As we start the new year, let’s take a moment to make sure it will be a great one. By making a few resolutions and taking these simple steps, meeting planners can be sure 2017 will be a great year for fabulous events and stellar career progression.
1. Learn something new
For meeting and event planners, continuous learning is simply a part of the job. Not only are planners expected to complete continuing education credits and certifications, but they must also keep up with the industry’s latest trends and newest technologies. Being able to pinpoint what’s popular among attendees or navigate cutting-edge event management software makes meetings easier to plan and more engaging for guests.
Learning new skills can often be challenging and confusing; it is almost always easier to stay in your comfort zone and continue using tried and true methods. But in this fast-paced industry, strategies and ideas that worked well yesterday may not be as effective tomorrow.
In 2017, do yourself a favor by making learning a priority. Read books about meeting planning and career advice, subscribe to e-newsletters and listen to free podcasts for planners. Take a few minutes to enroll in free event planning webinars that can teach you the finer points of contract negotiation, event technology and more.
We know it can be hard to let go—to trust employees and colleagues with crucial aspects of your event. But planning an event requires so much attention to detail (and so many details!) that in most cases it’s impossible to do everything yourself—and do it well.
You’ve got a great team backing you up, so let them show you what they can do. Delegate some of your many planning tasks, while leaving the most crucial decision-making responsibilities on your plate.
At first, your employees may struggle with learning new tasks and facing unforeseen challenges, but you should fight the urge to jump in and take over. As they learn from their mistakes, they’ll become better planners, feel a sense of accomplishment and become even more valuable team members.
3. Try something different
In the meetings and events industry, it’s all about what’s new. Groups love trying new things, so successful planners must always keep their pulse on the latest industry trends. Virtual reality, live video, data-powered event analytics, flexible indoor-outdoor event spaces and experimental food and beverage options are all trends that planners should keep an eye on.
Don’t plan meetings that feel like every meeting that’s come before. This year, make it your goal to hold a meeting attendees will remember. Try breaking out of the boardroom, holding a unique offsite or planning an unconference-style agenda. Keeping things fresh and trying something different will help get attendees engaged and excited about your events.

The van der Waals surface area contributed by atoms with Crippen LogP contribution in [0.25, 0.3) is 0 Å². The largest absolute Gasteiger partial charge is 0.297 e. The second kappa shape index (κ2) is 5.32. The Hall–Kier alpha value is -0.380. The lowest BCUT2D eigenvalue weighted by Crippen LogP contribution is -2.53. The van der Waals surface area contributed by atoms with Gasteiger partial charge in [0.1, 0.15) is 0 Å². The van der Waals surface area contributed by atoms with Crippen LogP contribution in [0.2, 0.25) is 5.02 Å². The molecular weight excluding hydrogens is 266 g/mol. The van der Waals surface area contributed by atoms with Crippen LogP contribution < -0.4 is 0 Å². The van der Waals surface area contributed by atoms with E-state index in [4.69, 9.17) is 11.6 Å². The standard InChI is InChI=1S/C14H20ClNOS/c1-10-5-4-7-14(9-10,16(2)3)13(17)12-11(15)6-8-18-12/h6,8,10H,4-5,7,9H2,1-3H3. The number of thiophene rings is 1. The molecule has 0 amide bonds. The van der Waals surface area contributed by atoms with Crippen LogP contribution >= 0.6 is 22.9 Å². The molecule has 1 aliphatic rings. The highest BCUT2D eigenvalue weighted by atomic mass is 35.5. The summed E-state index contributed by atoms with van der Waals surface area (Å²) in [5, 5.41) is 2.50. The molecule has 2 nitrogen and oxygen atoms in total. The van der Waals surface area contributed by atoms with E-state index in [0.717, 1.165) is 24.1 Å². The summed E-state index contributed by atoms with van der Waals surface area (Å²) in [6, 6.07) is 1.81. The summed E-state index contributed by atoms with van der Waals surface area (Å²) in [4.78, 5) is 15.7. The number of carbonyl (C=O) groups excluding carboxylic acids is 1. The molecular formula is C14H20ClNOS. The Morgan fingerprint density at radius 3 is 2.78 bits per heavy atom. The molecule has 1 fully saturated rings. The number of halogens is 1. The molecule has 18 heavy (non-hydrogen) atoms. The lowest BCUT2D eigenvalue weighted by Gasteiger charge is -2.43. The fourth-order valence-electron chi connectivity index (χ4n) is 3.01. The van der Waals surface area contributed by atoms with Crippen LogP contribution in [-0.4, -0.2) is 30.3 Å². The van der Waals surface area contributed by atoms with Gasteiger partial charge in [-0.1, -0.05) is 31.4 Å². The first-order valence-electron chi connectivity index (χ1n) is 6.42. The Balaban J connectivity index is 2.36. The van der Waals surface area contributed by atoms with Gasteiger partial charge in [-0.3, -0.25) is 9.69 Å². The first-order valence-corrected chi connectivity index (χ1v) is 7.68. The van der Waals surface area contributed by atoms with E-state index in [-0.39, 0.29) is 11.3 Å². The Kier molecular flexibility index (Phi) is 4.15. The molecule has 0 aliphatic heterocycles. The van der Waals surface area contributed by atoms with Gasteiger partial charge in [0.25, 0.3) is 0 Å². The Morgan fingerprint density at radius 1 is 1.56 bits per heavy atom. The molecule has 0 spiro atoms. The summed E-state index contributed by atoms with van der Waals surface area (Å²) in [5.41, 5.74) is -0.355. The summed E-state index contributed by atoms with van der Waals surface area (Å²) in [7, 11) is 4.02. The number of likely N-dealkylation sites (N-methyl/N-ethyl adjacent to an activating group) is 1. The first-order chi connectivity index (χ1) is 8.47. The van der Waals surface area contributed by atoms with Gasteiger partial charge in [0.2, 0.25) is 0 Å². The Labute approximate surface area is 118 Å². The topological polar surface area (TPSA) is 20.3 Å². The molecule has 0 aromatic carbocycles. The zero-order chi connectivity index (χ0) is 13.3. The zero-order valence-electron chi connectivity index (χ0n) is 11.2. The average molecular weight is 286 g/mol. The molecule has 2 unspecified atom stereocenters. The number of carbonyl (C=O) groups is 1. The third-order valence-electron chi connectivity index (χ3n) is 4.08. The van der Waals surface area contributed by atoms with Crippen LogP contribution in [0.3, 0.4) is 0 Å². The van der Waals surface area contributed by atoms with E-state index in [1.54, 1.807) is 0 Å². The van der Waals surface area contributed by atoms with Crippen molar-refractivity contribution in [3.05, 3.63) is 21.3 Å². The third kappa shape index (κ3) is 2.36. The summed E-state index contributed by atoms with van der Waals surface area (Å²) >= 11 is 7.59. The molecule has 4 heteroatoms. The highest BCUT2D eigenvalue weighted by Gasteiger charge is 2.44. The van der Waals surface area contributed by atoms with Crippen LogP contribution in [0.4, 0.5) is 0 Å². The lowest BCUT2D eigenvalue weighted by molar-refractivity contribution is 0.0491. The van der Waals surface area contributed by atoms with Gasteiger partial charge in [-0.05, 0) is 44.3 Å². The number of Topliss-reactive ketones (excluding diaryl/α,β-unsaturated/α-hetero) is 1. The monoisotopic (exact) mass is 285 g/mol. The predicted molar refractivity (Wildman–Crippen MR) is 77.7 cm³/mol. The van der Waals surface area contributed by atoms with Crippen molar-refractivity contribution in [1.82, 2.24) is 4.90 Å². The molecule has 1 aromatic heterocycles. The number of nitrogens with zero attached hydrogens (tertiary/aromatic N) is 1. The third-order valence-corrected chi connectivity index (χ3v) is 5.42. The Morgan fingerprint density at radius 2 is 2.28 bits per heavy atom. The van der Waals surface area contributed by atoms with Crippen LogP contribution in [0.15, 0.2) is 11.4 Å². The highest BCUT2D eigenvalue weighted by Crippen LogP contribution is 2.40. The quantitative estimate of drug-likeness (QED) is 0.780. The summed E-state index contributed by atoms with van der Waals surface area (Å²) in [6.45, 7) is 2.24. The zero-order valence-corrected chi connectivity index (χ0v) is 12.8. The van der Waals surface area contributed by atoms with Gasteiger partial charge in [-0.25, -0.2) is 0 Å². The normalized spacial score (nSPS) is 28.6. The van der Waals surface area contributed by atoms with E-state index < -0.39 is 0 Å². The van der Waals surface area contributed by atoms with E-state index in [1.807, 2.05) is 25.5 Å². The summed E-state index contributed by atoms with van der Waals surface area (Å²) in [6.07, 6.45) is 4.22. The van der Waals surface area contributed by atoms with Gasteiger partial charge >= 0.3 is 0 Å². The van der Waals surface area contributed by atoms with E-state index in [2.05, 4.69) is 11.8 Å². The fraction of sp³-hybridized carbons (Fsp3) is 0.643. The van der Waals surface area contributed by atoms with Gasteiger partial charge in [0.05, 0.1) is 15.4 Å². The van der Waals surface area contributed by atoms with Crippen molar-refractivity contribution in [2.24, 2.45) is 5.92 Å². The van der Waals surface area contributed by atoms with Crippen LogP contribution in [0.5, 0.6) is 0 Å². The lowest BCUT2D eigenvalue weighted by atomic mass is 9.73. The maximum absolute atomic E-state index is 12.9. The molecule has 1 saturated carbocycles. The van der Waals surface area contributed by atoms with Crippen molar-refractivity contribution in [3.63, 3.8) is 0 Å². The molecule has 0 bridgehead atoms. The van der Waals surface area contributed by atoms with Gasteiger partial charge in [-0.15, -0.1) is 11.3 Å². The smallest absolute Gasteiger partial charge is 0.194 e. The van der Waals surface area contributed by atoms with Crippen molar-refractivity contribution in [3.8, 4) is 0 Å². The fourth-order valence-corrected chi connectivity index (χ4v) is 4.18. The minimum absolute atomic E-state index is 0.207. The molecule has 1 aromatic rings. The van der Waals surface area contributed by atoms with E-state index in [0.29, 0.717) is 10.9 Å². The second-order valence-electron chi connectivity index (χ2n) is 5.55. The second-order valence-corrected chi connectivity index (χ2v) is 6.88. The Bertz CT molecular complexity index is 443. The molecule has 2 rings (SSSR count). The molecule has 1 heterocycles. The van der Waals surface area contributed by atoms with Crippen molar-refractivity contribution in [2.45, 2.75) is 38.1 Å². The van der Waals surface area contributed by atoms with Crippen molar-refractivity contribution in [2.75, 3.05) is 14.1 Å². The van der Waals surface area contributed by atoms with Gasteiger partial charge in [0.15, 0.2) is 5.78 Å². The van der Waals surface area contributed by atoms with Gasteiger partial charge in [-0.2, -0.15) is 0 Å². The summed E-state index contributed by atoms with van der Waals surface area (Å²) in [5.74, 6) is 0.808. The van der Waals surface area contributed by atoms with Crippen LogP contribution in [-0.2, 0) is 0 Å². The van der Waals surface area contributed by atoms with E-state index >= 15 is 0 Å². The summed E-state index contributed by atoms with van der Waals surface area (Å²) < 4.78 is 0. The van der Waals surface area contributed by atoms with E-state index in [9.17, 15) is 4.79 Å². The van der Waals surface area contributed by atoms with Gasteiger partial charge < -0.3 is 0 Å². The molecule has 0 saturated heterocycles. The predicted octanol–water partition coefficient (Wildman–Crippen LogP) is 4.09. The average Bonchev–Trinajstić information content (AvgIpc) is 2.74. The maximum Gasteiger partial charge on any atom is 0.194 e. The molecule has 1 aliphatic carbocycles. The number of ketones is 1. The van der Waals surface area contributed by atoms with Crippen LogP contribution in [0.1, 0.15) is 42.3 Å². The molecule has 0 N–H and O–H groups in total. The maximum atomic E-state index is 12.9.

4. Network smarter
Take your career to the next level by taking every opportunity to network. Make valuable connections by joining your local chapter of PCMA, attending the nearest trade shows and taking advantage of hosted buyer events such as Smart Meetings’ own Smart Events. You might do some great business, make new friends and rub elbows with industry influencers.
In addition to making connections in person, keep your social network profiles updated and optimized, especially for professional networks such as LinkedIn. Your LinkedIn photo should be clear and recent. Your profile should mention industry keywords to make it easier for recruiters to find you.
5. Strive for work-life balance
Corporate meeting planners have notoriously stressful jobs with long hours and travel. Although a successful event or praise from your company’s executives can make all the stress worth it, dealing with angry attendees and disagreeable vendors can wear down any event professional.
Don’t let yourself get burned out from a career you love. This year, try to do everything you can to achieve work-life balance. Squeeze in some time for exercise during trips, find a place to meditate while on the road, and make some time for yourself. Taking breaks throughout the workday can be a big help, as studies indicate that the most productive employees take regular breaks. There are many strategies planners can use to find that elusive balance.